Understand what "greenwashing" is and how to know if a company is trying to cheat you

Understand what “greenwashing” is and how to know if a company is trying to cheat you

“It’s more than a false advertisement,” says Marcos Philip Falcao, a professor in the Department of Management at the Federal Rural University of Pernambuco (UFRPE). “Because it’s not just me, as a consumer, that is being harmed. They are all Earthlings. Even inadvertently, I end up financing companies that are harming the planet,” and I went on to seek to contextualize what makes the practice of greenwashing so problematic. Together with other UFRPE professors and master’s student Sebastião de Freitas Neto – creator of the project – Marcos is one of the authors of a meta-analysis that delved into dozens of academic articles on greenwashing to organize knowledge of it.

Sometimes translated into Portuguese as “green make-up”, this is a series of strategies companies adopt to try to build a favorable image of their products and services by claiming that they are doing more for the environment than they actually do – often with the conscious aim of diverting consumers’ attention from practices that are not always virtuous.

As far as is known, the term first appeared in environmental jargon in 1986, in an article by American activist Jay Westervelt. He criticized in the text a hotel he stayed at during a trip to Samoa, which appealed to the environmental conscience of guests to avoid changing their towels too often on the grounds that this would save water. In addition to poor environmental outcomes in the context of a large hotel operation, the biggest beneficiaries will be hoteliers, who will reduce their costs. Hypocrisy scared environmentalists.

Consumers are more demanding

Nearly 40 years later, the temptation is growing to use fake environmental stands as a sales pitch. “We have seen that consumers are becoming more and more demanding [em relação às práticas socioambientais das empresas]’, says content specialist at the Akato Institute, Bruno Yamanaka. One by one, several studies have confirmed Bruno’s conception.

A 2015 Nielsen Media Research survey revealed that 66% of consumers globally would be willing to pay more for eco-friendly products. A 2017 survey by SPC Brasil showed that 71% of respondents preferred to buy from companies committed to social and environmental measures.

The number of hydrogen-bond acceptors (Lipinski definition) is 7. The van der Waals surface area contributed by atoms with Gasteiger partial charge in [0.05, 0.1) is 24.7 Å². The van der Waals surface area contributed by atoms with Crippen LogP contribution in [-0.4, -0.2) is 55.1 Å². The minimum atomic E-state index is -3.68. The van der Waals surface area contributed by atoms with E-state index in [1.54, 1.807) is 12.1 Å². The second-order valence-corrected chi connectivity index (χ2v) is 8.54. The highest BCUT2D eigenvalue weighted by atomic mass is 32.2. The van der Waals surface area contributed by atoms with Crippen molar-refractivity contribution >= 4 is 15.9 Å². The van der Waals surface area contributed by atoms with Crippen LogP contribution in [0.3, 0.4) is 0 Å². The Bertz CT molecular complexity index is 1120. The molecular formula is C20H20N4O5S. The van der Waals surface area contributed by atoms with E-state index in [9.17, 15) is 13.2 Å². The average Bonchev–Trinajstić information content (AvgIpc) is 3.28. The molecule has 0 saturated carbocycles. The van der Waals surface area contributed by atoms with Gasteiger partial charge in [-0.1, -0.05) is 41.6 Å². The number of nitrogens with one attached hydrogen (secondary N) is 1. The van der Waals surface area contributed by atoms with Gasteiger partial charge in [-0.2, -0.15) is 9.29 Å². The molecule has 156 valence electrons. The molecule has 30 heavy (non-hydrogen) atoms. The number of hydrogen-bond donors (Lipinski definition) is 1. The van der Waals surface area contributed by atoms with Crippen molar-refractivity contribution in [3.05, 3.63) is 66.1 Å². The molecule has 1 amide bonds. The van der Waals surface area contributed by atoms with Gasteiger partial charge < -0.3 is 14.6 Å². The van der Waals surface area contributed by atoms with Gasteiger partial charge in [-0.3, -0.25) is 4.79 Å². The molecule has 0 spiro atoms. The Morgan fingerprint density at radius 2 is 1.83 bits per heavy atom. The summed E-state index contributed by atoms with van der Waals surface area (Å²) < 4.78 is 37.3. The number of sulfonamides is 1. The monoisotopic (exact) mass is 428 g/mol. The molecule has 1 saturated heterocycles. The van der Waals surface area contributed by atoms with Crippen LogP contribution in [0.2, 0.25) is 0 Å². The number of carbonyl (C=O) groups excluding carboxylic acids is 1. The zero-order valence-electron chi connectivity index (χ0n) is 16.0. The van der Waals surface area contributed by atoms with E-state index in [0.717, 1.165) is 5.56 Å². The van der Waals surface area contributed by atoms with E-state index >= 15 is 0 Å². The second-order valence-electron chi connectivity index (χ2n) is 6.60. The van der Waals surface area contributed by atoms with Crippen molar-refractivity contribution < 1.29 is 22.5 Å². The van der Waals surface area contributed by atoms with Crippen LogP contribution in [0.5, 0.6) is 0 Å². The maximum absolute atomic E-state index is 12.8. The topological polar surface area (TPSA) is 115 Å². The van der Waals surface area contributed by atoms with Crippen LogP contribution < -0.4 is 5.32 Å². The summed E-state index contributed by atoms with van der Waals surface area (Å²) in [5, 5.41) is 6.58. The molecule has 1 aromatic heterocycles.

In partnership with the consultancy GlobeScan, Akatu itself collects information on the weight of social and environmental issues for Brazilian consumers through the Healthy and Sustainable Living Survey. According to the 2021 edition, more than 86% of Brazilians want to reduce their personal impact on the environment – more than the global average of 73% – and 60% are willing to pay more for products from brands that improve society and the environment. .

More consumers, higher prices. It is therefore not surprising that a large number of companies succumb to the temptation to “innovate” their products.

According to the “Mentira Verde” report, published by the Brazilian Institute for Consumer Protection (Idec) about three years ago, a survey evaluated 509 products from the hygiene, cosmetics, cleaning and household appliances sectors, sold in supermarkets in Rio and São Paulo . , whose designations contain at least one socio-environmental claim. Practically half (48%) practiced some form of green washing – in the household items category, the problem was more prevalent, present in three out of four products surveyed.

The problem is global. At the beginning of last year, the European Commission conducted a survey of the websites of companies in various industries to analyze the environmental claims of these companies. In 42% of cases, the information was considered exaggerated, false or misleading.

“The problem has a huge dimension and is growing and the answers to solving it are too timid in the face of consumer expectations,” says Rafael Arantes, Sustainable Consumption Coordinator at Idec, noting that brands do not always lie to consumers.

The most common problem that the Idec survey found was the lack of proof for claims made on product labels. “What companies do still shy away from proving that their practices are sustainable. Without this, it ends up being more of a marketing claim than a guarantee that their products are, in fact, sustainable,” he adds.

Lack of guidance from governments

One problem is that there is still a lack of clear guidance on what companies can and cannot do. “Although the Consumer Protection Act prohibits misleading advertising, it is general. We need specific legislation on [alegações ambientais]. “This is a long discussion and we are way behind in this debate,” says Professor Marcus Falcao, adding that more than one bill to that effect has already been introduced in Congress, but so far none of them have come forward.

Raphael also highlighted the lack of a body to regulate corporate environmental communications. “There is really no monitoring or treatment [da prática do greenwashing] by the Brazilian government,” he asserts.

Even outside of Brazil, understanding the issue is still in its infancy. It has not been a year since the UK Competition and Markets Authority (CMA) published “Guidance on Environmental Claims for Goods and Services”. Which codifies a series of principles that, if not abolished, reduce “the likelihood of companies deceiving consumers”.

Through the One Planet Network, the United Nations (UN) has created a working group focused on defining guidelines for communication with consumers for sustainable products and services.

The list helps to identify the phenomenon of green washing

One of the biggest difficulties in dealing with green laundry when faced with a supermarket shelf is the labyrinthine nature of the problem.